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Cyclone Preperations

800px-US_Navy_050709-N-0000B-003_Hurricane_Dennis_batters_palm_trees_and_floods_parts_of_Naval_Air_Station_(NAS)_Key_West^rsquo,s_Truman_AnnexIn South East Queensland and far north NT Cyclones are on the way.

Here is some general information that may help you prepare your animals.   Ref: Animal Welfare NT,  Australian Horse Rescue


Cyclone preparation for your pets

Cyclones can be a frightening and dangerous event not only for humans but also for pets. A well thought out plan can help reduce the risks and ensure the safety of both pets and owners.

Keep your pets safe in a cyclone  PDF icon 145 KB

To stay or go – pets

Staying home

If you decide to stay at home with your pets, bring the animals inside and keep them in a secure room where they are safe and comfortable with an adequate supply of food, water, toilet litter tray or newspapers and bedding.

Going to a shelter

A number of undercover car parks have been designated as places where residents can shelter in their cars with their pets, provided the pets are properly restrained.

Leaving pets behind

Pets should only be left at home when it is absolutely impossible to move them in advance or when you cannot take them to a shelter. Pets left at home during a cyclone should not be tied up. In a flood, pets should have shelter on higher ground with an escape route in case water levels rise.


To stay or go – horses

Leaving your horse in its usual location

If the stable is well constructed, the horse should be left and the tack shed and surrounding area well secured, with loose objects stored or tied down. If the horse is being paddocked, the fences should be in good repair. Large areas with opening adjoining gates to paddocks can provide the horse with the opportunity to get into a fast gallop, where it could panic and go through or into a smaller fence. Horses are herding animals so it is recommended they are contained and not separated or isolated. Putting a light rug, paddock boots and bell boots on the horse may offer some protection. Whether the horse is being stabled or paddocked it should be left with adequate drinking water.

Relocating your horse

Horse owners should assess whether the horse’s environment will be adequate to ensure its safety during the disaster and for a minimum of three days after. The decision to relocate the horse must be made early, as a late evacuation could increase the chance of injury or death.

The risks to be considered in the event of a cyclone include:

  • location and accessibility of the property
  • condition and placement of the stable, yards and fences
  • amount of available resources to combat a cyclone or flood.

A horse’s training also needs to be considered well in advance of a disaster, particularly if the horse is hard to catch or difficult to load. Training the horse as the disaster is approaching could prove to be difficult or even fatal.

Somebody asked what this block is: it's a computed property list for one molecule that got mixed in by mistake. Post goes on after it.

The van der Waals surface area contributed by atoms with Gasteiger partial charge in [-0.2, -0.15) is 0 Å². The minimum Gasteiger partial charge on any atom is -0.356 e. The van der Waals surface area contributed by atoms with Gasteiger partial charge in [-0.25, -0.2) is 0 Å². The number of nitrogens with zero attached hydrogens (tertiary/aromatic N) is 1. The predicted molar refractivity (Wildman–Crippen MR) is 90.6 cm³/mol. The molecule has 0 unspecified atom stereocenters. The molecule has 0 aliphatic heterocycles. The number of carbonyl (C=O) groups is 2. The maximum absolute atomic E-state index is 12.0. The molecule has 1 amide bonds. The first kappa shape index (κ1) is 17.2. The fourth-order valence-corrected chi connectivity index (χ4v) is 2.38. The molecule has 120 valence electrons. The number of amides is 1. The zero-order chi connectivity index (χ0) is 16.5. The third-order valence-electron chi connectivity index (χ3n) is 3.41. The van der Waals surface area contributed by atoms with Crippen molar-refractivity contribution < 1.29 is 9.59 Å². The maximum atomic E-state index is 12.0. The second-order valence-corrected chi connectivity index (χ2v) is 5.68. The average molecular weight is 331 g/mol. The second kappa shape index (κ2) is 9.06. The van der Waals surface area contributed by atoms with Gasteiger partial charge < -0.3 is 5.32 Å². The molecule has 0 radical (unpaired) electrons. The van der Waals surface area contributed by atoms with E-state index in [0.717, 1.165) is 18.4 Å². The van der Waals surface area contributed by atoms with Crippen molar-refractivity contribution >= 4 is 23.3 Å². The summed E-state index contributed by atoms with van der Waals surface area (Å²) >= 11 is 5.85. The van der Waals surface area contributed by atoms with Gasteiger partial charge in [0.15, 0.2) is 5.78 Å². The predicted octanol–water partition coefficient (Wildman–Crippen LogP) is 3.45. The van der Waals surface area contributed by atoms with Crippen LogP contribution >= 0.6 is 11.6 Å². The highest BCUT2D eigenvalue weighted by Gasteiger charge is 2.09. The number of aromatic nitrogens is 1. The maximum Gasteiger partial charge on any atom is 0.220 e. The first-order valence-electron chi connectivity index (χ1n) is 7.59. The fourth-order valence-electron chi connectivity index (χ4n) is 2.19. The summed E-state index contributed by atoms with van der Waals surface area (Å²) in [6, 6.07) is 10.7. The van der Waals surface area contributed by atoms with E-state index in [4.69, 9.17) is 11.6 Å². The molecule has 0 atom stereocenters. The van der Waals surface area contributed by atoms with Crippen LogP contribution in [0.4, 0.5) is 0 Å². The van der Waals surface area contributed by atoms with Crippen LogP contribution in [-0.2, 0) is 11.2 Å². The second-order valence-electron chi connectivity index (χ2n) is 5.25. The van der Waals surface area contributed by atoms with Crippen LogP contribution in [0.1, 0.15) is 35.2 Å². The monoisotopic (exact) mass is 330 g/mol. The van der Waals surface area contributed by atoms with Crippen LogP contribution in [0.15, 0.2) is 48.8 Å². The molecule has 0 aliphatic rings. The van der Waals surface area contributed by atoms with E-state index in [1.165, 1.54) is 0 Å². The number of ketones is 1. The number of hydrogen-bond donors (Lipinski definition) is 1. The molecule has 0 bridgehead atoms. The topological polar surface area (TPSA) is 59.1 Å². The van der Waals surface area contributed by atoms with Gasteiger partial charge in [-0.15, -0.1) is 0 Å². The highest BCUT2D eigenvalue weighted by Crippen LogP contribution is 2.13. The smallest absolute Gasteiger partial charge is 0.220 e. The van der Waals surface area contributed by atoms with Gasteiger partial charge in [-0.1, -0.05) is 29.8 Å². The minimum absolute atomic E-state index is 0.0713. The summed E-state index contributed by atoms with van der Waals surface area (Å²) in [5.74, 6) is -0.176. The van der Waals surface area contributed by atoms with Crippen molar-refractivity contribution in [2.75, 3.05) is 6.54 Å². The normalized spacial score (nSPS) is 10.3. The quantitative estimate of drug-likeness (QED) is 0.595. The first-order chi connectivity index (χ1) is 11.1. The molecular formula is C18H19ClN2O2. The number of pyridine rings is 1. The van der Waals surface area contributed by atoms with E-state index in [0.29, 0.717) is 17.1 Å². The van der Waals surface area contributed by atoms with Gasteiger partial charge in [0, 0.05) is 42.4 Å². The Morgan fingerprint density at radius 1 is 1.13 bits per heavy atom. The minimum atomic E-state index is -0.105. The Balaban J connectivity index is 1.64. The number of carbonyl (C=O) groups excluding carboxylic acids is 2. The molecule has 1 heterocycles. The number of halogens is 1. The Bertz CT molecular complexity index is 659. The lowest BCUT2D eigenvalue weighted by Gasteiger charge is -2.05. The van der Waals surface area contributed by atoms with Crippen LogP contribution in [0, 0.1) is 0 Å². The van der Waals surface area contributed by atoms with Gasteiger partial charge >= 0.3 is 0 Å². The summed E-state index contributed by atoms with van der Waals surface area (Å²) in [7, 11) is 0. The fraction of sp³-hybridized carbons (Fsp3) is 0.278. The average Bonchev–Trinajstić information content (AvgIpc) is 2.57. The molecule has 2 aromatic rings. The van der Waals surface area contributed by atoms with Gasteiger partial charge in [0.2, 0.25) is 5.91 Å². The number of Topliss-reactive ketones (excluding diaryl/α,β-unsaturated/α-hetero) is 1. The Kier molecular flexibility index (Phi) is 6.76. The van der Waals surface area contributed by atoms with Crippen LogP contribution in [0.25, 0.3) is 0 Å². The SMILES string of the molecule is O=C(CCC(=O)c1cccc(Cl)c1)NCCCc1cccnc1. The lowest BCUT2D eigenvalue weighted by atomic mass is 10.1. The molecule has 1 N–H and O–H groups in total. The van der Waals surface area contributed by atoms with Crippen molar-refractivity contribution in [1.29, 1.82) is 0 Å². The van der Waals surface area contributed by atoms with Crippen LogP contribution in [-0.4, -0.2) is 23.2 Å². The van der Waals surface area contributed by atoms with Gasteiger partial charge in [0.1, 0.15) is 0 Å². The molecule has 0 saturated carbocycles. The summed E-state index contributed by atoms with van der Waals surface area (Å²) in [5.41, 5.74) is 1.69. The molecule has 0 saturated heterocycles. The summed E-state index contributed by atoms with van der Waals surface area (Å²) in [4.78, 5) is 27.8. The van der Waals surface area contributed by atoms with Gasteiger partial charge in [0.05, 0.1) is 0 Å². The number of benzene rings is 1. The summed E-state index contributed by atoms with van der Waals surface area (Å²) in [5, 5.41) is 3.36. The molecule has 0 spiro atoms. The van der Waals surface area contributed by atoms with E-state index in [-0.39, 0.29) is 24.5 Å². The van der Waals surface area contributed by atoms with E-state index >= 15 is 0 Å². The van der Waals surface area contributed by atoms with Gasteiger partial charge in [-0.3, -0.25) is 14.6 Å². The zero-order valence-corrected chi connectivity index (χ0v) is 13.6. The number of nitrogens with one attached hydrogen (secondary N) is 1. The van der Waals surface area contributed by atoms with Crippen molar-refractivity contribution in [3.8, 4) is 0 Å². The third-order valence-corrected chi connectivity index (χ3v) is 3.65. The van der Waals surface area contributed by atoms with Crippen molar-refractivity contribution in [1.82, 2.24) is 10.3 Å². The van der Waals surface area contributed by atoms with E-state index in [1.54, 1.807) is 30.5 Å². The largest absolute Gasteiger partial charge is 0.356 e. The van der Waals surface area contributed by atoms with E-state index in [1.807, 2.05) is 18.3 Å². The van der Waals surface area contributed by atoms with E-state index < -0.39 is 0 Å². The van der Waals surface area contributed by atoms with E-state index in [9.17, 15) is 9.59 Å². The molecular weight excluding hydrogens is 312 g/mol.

The Australian Veterinary AssociationClick here to read their article “What can I do to help protect my horses and livestock during cyclones and flooding?

In this article the AVA provides information on preparing and implementing a disaster plan, what to do after the storm, and the following very useful ways of identifying your animals:

  • “Neck band with name and phone number
  • Microchip
  • Halter tag (on a halter that will break easily, not rope)
  • Luggage tag braided into the mane or tail
  • Clipper-shaved information in the animal’s hair
  • Livestock marker or spray paint
  • Permanent marker on hoof wall”


General tips for equine emergency plans:

  • Be ready well in advance so you are not trying to move horses, etc, in dangerous circumstances
  • Think carefully about the safest place for horses to be located
  • Have cars, floats, trucks in good working order for safe evacuations
  • Check that your first aid kit stocked up
  • Have phone numbers on hand for all horse vets in your region in case your usual vet is busy
  • Have your mobile phone battery charged


Pack your emergency pet pack


Emergency pet pack

An emergency pet pack should contain:

  • food and water for a minimum of three days
  • food and water bowls
  • collar and lead
  • blankets, towels and bedding
  • pet first aid items and essential medicines
  • pet medical history and veterinary contacts.

All animals should have identification and contact phone numbers attached securely to their collars.


Emergency horse pack

An emergency horse pack should contain:

  • food and water for a minimum three days
  • feed buckets
  • blankets and towels
  • extra lead rope and halter
  • wire cutters
  • torch, portable radio and fresh batteries
  • equine first aid items.

The horse should have detailed identification and if the horse is branded, registered or micro-chipped, the information should be kept with the emergency pack. Other methods of identification include painting the owner’s name and phone number on the horse with livestock grease crayons or painting it on their hooves as mentioned above.